The High Society disc was not an EvaTone Sound Sheet.  It was card stock
with a clear celluloid overlay (pardon the expression).  We had to SEE
Gloria Leonard as well as hear her, after all.  Columbia made this type
of disc -- remember Red Skelton's Pledge of Alliegance -- but I don't
think the High Society was a Columbia.  The same is true of the Mad
Magazine discs mentioned earlier.  They were cardboard.  

I have about 20 issues of the Soviet magazine Horizon which had flexi's
bound in.  For many years they were loosely bound with a hole in the
paper so that the discs could be played while still in the magazine. 
For the last year or two they stapled the disc in and you had to remove
them from the magazine then cut apart each of the pairs of discs.  Bad
idea.  The final side of each issue was a Western recording. often rock.
 A couple were the Beatles.  The first one I ever got had Liza Minelli
singing Money Makes the World Go Around.  A little propaganda.

SoundSheet is a trademarked name, so the generic is Flexis.  There was a
record company called Flexo in the 20s and 30s in the U.S (Kansas City
and then San Francisco) and a  British company FlexiDisc around 1930. 
Those were celluloid.  There was Durium, of course, which were cardboard
with a very sturdy plastic coating.  So they were called Flexis decades
before EvaTone came along with the trademarked SoundSheet.

Flexis were a BIG part of the Soviet record business.  They issued
dozens of them each month of pop music mostly but some folk and maybe
even classical.  They had a separate matrix series with a G prefix
(which looks like r).  I have examples of records which were issued on
both Flexi and on vinyl pressings, 33 rpm 7-inch.  45 RPM was completely
unknown in the USSR.  They never used that speed except for a small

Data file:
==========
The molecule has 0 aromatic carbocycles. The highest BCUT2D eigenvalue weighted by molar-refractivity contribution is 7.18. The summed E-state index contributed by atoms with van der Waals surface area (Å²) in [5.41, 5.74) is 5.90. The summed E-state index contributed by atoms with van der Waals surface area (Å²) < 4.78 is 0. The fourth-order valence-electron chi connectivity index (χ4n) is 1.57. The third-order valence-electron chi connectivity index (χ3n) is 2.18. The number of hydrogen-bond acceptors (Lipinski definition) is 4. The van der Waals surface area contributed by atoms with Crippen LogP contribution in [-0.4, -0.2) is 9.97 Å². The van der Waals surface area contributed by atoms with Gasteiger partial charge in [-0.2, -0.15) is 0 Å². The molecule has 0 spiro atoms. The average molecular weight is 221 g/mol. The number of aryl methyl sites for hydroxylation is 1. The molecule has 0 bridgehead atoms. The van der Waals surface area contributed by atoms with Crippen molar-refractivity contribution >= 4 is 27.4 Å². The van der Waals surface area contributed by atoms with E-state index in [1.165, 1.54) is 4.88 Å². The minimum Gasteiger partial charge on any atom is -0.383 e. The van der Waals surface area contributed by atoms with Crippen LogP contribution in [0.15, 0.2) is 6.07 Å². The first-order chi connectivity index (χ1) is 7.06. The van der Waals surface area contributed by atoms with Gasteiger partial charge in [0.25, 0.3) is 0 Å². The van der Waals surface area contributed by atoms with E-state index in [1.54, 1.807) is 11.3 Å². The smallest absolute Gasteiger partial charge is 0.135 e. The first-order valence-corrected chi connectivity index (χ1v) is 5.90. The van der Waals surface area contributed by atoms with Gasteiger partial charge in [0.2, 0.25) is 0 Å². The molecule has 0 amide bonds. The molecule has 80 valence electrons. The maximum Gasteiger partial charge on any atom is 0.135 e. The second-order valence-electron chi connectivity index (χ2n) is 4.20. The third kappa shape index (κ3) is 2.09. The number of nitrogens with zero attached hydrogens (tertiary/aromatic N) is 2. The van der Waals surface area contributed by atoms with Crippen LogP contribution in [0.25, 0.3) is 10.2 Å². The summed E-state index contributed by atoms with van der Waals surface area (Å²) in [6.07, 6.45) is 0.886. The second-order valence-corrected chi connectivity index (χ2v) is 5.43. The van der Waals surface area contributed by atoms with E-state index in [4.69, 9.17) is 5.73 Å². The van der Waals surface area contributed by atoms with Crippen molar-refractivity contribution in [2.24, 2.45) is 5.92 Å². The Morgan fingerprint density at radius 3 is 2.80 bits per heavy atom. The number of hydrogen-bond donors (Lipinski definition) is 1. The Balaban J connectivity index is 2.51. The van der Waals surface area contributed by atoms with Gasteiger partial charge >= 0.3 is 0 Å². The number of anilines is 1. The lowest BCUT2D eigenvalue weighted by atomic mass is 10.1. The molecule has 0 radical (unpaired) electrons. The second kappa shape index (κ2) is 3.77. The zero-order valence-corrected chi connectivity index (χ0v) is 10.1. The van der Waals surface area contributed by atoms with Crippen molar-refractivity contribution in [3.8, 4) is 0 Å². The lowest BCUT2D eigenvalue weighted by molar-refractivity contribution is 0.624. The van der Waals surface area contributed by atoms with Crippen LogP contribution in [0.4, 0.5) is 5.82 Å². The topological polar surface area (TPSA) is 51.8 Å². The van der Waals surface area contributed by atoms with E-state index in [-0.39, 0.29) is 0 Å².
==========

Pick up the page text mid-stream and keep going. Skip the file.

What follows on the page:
series they exported to Expo 67 Montreal.  

The EvaTone booklets that someone mentioned (Tom?) were not glued to
cardboard.  They were edge-taped in a folder where the cover could be
folded back and the packet played because the covers were drilled like
the Horizon magazine had been.  Some of those discs were 2-sided so they
couldn't be glued.

The EvaTone discs did not get thinner over time.  They sold several
different thickness of plastic.  It was the customer's choice of how
thick they would be.  That sample packet that was mentioned has samples
of the different thicknesses and also the booklet type.  

Mike Biel  [log in to unmask]   

-------- Original Message --------
Subject: Re: [ARSCLIST] Flexi Discs are back
From: Steve Ramm <[log in to unmask]>
Date: Wed, April 22, 2015 9:20 pm
To: [log in to unmask]

Paul: I gave away my years of Sing out years ago but - if I remember 
correctly, the Evatones included were not full songs. They were just
excerpts so 
you could hear what the tuning was. There's be a dozen songs on each
This is different than when SO begain including CDs with full recordings
 those who were supporting subscribers (I was)
And as for Nat Geo. There were two issues with Evatones (to my
The Space one and one with Winston Churchill's speeches. I have both of 
And then there was the issue of the adult mag "High Society" with an
version of oral ,ovemaking. These pop up on Ebay a lot!
In a message dated 4/20/2015 10:58:02 P.M. Eastern Daylight Time, 
[log in to unmask] writes:

I remember Sing Out!, a magazine about folk music, bound into each copy 
a Flexi Disc containing the songs featured in the issue. They never 
stayed flat either, since the magazine inevitably got folded by the 
Postal Service. And the expense nearly bankrupted the magazine, but 
board member (and regular columnist) Pete Seeger had threatened to 
resign if they didn't include the discs, so that readers who didn't read

music could learn the songs.